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Account Manager vs. Relationship Manager: What Are the Differences?

Learn about the two careers and review some of the similarities and differences between them.

Account managers and relationship managers are both important positions in the business world. They share some similarities, but there are also several key differences between the two. In this article, we discuss the similarities and differences between account managers and relationship managers, and we provide tips for pursuing a career in either field.

What is an Account Manager?

An account manager is responsible for maintaining and expanding relationships with existing clients. They work to ensure that the client is satisfied with the products or services they are receiving and that the client’s needs are being met. Account managers work closely with other members of the sales team, such as account executives, to develop new business opportunities. They may also be responsible for training new sales team members. In some cases, account managers may also be responsible for managing a team of sales representatives.

What is a Relationship Manager?

Relationship Managers are responsible for developing and maintaining positive relationships with a company’s clients. They work closely with clients to ensure they are satisfied with the company’s products or services and that their needs are being met. Relationship Managers typically work in customer service or sales and may be responsible for a specific client base or geographical region. They regularly check in with clients, provide updates on new products or services, and troubleshoot any problems that may arise. In some cases, Relationship Managers may also be responsible for developing new business with potential clients.

Account Manager vs. Relationship Manager

Here are the main differences between an account manager and a relationship manager.

Job Duties

Both account and relationship managers have similar job duties, like creating and executing marketing strategies. They may work with the same clients, like retail companies or healthcare providers. The main difference is that an account manager focuses on the client’s needs in terms of advertising, while a relationship manager considers the client’s requirements for product development.

Another key difference is that a relationship manager has more discretion when it comes to their job duties. A client may come to them with ideas about how to improve products or create new ones. The account manager may help implement those ideas, but they don’t make decisions about the products themselves.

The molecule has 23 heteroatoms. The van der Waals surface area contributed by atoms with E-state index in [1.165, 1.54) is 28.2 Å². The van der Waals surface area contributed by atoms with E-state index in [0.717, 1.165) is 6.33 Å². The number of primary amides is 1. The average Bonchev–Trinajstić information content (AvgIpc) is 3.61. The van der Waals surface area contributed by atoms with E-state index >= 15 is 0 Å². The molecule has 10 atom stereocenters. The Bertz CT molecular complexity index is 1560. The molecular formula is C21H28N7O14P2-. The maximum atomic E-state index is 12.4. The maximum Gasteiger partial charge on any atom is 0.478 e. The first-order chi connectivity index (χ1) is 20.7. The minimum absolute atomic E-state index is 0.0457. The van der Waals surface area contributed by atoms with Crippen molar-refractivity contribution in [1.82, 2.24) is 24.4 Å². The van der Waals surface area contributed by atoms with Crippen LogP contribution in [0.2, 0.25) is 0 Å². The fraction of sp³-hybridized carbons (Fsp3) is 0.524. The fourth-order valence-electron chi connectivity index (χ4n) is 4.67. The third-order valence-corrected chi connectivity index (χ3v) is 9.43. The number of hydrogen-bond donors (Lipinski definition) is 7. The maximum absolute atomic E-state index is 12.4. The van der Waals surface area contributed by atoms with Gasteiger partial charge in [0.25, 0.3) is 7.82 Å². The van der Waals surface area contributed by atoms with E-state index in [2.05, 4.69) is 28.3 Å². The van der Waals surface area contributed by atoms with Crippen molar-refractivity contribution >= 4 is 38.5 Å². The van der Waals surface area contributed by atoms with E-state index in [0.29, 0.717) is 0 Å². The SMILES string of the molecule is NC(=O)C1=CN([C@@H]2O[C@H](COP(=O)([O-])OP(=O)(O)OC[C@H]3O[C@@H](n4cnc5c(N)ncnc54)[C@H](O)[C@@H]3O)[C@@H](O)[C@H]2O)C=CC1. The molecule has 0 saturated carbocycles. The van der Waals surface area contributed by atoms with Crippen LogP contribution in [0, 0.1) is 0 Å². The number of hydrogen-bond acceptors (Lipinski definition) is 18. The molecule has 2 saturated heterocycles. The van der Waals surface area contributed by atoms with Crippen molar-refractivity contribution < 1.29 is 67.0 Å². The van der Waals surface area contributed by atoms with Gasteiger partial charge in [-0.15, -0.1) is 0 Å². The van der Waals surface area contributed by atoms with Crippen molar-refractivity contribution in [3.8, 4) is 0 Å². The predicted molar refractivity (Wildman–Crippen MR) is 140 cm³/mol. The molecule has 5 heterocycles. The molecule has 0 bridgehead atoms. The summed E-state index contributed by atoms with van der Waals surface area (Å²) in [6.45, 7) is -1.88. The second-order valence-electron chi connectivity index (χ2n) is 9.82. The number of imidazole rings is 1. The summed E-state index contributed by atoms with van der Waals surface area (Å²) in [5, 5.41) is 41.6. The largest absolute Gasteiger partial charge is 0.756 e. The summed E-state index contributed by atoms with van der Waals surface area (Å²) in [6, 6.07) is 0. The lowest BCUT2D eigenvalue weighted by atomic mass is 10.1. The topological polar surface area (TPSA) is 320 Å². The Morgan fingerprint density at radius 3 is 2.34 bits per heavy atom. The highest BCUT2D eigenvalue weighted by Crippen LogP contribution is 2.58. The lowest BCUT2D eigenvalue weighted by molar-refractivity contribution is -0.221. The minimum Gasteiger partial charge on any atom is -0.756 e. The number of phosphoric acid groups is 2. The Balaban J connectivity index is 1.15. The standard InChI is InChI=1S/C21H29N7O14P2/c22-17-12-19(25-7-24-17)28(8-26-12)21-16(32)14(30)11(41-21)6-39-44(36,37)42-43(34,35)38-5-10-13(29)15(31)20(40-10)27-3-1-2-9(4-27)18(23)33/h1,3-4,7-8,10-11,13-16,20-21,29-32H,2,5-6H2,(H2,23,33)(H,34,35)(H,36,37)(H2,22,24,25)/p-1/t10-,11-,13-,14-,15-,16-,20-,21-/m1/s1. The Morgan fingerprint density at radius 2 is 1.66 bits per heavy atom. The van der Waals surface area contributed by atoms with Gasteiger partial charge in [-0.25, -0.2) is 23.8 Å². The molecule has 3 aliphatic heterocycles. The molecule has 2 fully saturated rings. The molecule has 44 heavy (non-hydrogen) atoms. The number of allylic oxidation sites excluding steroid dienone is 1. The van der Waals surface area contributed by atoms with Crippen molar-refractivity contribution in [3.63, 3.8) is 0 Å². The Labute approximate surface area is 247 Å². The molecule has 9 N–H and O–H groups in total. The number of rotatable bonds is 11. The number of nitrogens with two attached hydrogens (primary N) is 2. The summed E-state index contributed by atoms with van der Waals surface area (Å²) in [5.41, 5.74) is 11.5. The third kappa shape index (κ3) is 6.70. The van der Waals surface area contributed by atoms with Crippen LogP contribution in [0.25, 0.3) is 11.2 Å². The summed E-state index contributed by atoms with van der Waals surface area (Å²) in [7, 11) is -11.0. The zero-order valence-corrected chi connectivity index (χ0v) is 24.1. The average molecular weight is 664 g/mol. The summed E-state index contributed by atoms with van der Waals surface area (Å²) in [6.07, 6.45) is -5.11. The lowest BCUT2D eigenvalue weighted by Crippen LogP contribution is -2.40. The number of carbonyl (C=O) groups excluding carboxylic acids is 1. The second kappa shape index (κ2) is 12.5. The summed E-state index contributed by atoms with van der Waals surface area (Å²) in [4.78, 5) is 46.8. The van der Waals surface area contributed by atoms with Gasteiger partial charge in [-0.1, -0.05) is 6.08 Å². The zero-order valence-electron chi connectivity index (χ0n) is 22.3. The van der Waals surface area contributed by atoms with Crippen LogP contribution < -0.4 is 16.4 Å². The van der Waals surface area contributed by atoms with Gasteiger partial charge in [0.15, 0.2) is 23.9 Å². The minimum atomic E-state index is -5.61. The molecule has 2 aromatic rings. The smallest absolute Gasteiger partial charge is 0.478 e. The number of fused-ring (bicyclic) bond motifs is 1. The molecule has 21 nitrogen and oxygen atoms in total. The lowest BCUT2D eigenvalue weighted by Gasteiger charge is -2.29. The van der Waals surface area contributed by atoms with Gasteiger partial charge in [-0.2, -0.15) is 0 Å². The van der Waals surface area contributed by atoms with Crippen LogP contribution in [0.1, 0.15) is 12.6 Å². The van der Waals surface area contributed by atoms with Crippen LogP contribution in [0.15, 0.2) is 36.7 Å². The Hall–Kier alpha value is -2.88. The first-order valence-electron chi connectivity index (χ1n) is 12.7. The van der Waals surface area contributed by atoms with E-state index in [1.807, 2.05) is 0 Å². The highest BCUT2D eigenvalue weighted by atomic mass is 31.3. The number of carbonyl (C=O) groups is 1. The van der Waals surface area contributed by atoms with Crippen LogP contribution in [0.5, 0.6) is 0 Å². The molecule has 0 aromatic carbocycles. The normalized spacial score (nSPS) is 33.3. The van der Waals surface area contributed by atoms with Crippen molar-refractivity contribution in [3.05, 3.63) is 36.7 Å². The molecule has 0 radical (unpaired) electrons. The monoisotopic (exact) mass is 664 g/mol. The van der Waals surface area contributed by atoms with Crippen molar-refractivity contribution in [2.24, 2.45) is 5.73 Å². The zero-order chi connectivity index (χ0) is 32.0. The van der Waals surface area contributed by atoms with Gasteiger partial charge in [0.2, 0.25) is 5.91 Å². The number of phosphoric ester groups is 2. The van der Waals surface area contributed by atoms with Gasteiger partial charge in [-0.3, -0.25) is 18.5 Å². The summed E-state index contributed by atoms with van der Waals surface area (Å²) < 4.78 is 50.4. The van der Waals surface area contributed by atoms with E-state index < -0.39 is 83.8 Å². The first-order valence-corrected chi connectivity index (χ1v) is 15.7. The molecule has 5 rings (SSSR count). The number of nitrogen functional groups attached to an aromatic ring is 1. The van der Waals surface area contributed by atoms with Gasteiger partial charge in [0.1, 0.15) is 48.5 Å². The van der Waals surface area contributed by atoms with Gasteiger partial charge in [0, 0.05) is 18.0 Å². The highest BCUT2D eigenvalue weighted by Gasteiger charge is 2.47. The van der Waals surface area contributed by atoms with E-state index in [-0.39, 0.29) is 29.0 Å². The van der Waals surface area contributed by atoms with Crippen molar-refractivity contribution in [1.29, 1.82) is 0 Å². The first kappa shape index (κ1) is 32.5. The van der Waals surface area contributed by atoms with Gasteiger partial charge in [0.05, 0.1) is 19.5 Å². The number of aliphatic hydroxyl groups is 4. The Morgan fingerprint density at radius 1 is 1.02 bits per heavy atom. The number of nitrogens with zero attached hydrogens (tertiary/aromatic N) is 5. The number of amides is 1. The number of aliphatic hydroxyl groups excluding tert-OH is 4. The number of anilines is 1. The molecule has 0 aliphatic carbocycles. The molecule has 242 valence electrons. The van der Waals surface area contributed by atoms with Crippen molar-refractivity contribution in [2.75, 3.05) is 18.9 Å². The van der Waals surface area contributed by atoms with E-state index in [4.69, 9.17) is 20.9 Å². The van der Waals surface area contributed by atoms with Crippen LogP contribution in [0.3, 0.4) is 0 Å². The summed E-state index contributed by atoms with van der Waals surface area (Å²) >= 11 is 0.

Job Requirements

Both account managers and relationship managers typically need at least a bachelor’s degree in business administration, marketing or another related field. However, some employers prefer candidates to have a master’s degree as well. Additionally, many account managers and relationship managers pursue certifications through the American Marketing Association (AMA) or the Institute of Certified Professional Managers (ICPM). These organizations offer training programs that teach professionals how to use customer relationship management software and other tools they might need on the job.

Work Environment

Account and relationship managers typically work in different environments. Account managers often work in an office setting, where they can collaborate with other team members to develop strategies for their clients. They may also travel to meet with clients or attend conferences related to their industry.

Relationship managers usually work in a more casual environment, such as a coffee shop or restaurant. This allows them to build relationships with customers by providing excellent customer service.


Both account managers and relationship managers need to have excellent communication skills. They will be responsible for communicating with clients regularly, whether it is to provide updates on the status of their account or to discuss new opportunities. They also need to be able to build strong relationships with their clients, so that they can better understand their needs and provide them with the best possible service.

Organizational skills are important for both account managers and relationship managers, as they need to be able to keep track of multiple clients and deadlines. They should also be able to prioritize their work in order to ensure that the most important tasks are completed first.

Account managers typically need to have a good understanding of financial concepts, as they may be responsible for managing budgets and invoices. Relationship managers may also need to have some knowledge of finance, but their focus is more likely to be on building relationships than on numbers.


The average salary for an account manager is $75,495 per year, while the average salary for a relationship manager is $72,293 per year. Both of these positions may see their salaries vary depending on the size of the company, the industry in which they work and their level of experience.


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